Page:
Four MNCs shift their business models for sustainability

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The new business models are more financially sound in the long term, according to the authors of a new report, which argues that a sustainable future needs new business models.

 In a forthcoming report on business model innovation, Model Behavior II: Strategies to Rewire Business, SustainAbility tells the stories of four multinational companies that have shifted their business models to become more sustainable.

For Novelis, rather than continuing to source virgin, primary aluminum, it moved to recycled aluminum because it made more financial sense and would position the company to be resilient to climate change.

To differentiate itself from competitors at the high and low end of the market, Starbucks realized that green building provided more value to numerous stakeholders.

Fibria acknowledged that while demand for its traditional paper products would remain strong for years, it was risky to depend on historic patterns of demand and began to shift its mindset about how to use its forest and land assets differently.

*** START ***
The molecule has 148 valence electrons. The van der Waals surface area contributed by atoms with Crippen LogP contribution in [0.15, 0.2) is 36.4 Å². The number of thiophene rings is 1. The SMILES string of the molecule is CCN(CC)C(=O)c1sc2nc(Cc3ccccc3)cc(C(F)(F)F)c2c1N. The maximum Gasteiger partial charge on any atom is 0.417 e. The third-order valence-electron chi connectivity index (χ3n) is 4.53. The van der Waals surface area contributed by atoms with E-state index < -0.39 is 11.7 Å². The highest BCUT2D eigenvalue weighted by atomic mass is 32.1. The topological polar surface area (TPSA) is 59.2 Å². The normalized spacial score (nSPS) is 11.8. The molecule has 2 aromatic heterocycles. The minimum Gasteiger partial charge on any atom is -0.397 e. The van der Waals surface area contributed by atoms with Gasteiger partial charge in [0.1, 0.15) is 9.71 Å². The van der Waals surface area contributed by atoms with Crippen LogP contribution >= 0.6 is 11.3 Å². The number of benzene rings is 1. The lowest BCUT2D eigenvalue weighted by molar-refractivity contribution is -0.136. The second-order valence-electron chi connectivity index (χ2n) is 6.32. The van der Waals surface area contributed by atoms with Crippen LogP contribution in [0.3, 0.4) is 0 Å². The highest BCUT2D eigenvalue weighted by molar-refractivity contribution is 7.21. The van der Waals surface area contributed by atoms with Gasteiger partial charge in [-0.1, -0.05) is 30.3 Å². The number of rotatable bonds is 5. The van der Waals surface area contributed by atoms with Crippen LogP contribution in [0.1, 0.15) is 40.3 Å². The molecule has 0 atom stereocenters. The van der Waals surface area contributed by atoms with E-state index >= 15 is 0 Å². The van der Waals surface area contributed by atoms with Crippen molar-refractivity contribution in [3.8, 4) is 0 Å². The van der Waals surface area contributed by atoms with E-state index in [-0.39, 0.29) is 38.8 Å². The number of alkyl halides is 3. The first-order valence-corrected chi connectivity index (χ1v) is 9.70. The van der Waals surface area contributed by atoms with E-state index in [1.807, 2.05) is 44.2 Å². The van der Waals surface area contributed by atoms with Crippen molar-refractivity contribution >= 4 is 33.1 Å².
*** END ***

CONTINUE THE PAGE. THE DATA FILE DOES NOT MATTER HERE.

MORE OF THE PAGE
And as part of a larger effort to retain its core customers – farmers – Syngenta changed its sales approach to focus more on what farmers needed to capture extra value from their yields.

Part of the appeal of system-level transformations, including business model shifts, is reconsidering the economic landscape so that new, radical and more sustainable developments also make financial sense.

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